In Depth: xChange: Ins and Outs of Demurrage and Detention


The process of shipping a container from one point to another includes a number of factors, some of which are demurrage and detention. These are a matter of allowed free-days, determining the number of days a shipper can use the container for free.

If this free time is exceeded, a user has to pay a demurrage and detention charge, usually calculated per day.

World Maritime News spoke to Florian Frese, Director of Marketing at xChange, a Germany-based startup focusing on repositioning of containers, to find out more about demurrage and detention in the container shipping industry.

Referring to the time in port after arrival, demurrage is a charge levied when the full container has not been picked up and moved out of the port for unpacking within the set free-days. For conventional shipping, the free-days are often somewhere between 3-5 days.

Detention refers to the time outside the port, where the shipper holds on to the carrier’s container beyond the allowed free-days. Thus, a detention charge is applied when the container has been picked up, but not returned to the carrier. That is done in an attempt to decrease the container’s turnaround time and make shipping more efficient, according to Frese.

“Of course, you can always negotiate with shipping lines, but usually free time ends after 1-10 days. It completely depends on their schedule and the port itself where they have standard processes. For most companies and container types, demurrage fees are close to USD 100 per container and per day,”

Additionally, Frese explained that longer demurrage free periods would not help solve congestion at terminals fueled by shipping alliances and ULCVs that contribute to higher peaks and congestion. Such a situation would shift costs from shippers to shipping lines.

With the US China trade war for example, imports have risen dramatically in the last month, which led to too many containers being at the port in Los Angeles. Too many containers plus too little capacity inside the terminal/port leads to high demurrage and detention charges, he said.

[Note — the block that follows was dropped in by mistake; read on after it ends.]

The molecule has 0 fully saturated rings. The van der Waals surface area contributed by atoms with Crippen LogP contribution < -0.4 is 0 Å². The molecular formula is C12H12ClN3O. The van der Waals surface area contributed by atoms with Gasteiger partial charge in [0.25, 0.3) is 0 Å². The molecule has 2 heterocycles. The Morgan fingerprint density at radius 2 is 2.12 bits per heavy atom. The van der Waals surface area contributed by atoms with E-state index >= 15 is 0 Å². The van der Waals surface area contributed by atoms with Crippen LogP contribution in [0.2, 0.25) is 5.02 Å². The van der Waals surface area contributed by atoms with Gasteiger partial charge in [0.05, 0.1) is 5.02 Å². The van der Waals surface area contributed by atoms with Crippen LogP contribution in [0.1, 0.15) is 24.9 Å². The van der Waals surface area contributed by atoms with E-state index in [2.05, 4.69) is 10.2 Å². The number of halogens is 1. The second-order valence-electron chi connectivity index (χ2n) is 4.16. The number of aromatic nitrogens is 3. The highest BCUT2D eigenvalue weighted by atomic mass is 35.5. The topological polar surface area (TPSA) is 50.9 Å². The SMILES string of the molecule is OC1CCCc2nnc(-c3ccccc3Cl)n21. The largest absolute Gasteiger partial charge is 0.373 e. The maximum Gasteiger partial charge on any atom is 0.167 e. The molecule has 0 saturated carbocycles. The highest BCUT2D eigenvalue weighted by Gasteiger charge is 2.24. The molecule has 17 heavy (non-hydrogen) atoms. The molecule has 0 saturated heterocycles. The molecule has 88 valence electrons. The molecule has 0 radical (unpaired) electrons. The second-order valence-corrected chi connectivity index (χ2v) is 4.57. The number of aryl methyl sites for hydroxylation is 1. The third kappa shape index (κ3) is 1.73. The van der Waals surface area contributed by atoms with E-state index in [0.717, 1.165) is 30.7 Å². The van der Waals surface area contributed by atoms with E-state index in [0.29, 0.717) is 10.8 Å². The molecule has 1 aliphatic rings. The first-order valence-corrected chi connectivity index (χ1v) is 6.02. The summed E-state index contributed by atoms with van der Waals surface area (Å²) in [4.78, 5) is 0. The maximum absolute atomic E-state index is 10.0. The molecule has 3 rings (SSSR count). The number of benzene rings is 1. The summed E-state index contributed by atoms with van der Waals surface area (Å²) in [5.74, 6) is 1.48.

“Reasons why per diem charges arise include inspection holds, lack of sufficient terminal appointments, closed terminals, congestion caused by inclement weather, port suggestion and lack of available chassis. A problem is that there is no uniform definition for demurrage and detention for when a container is considered as available for pick-up which leads to arguments.”

With Carrier Own Container (COC) shipping there is really not much to be done against demurrage & detention as global trade volumes, capacities or the weather itself cannot be influenced on. That is why many shippers turn to Shipper’s Own Container (SOC) to increase their flexibility. They usually come with a high amount of free days, low per diem-fees and they simply have to be returned at the partners depot, according to Frese.

“To keep it simple, shipping lines are charging fees to maximize their profits. The trend of mega ships for example even increased demurrage and detention as it leads to bigger peaks, more congestion and unreliable vessel schedules,” he said.

Elaborating about the ways in which demurrage and detention charges can be avoided, Frese listed a number of solutions, including pre-clearing cargo and issuing delivery instructions to the inland carrier in advance, as well as having a trucker “back-up” plan when dealing with a particularly congested port.

Additional solutions include dispatching cargo as far in advance as possible, negotiating more time for live loads/unloads, scheduling loading/unloading with the detention clock in mind, or simply using SOC containers. Requesting extended free time could also help, however, this only works for large shippers since they are based on the volume of containers arriving on a vessel at any given time.

“The easiest way to sanction those unreasonably high charges is to completely avoid COC containers when possible. Otherwise it is a vicious circle, the port blames the shipping lines, the shipping lines blame shippers and truckers … the best way is to bring your own container to completely avoid such fees.”

When asked about digitalization in the supply chain, Frese noted that an increase in transparency and electronic data transfers would fuel speed at ports and help reduce the “transition time” of every container. Additionally, data standards and all parties, including ports, shipping lines, truckers, shippers, working together would also help solve the problem.

Speaking about SOC vs. COC containers, Frese explained that COC containers, used for standard shipments, are simple to use. The process starts and finishes with paying the carrier a given „all in“ rate to move the freight. SOC containers on the other hand are for everything else and include control of supply, control of ownership and control of cost by avoiding unexpected demurrage and detention cost.

World Maritime News Staff, Image Source: Pexels, Pixabay

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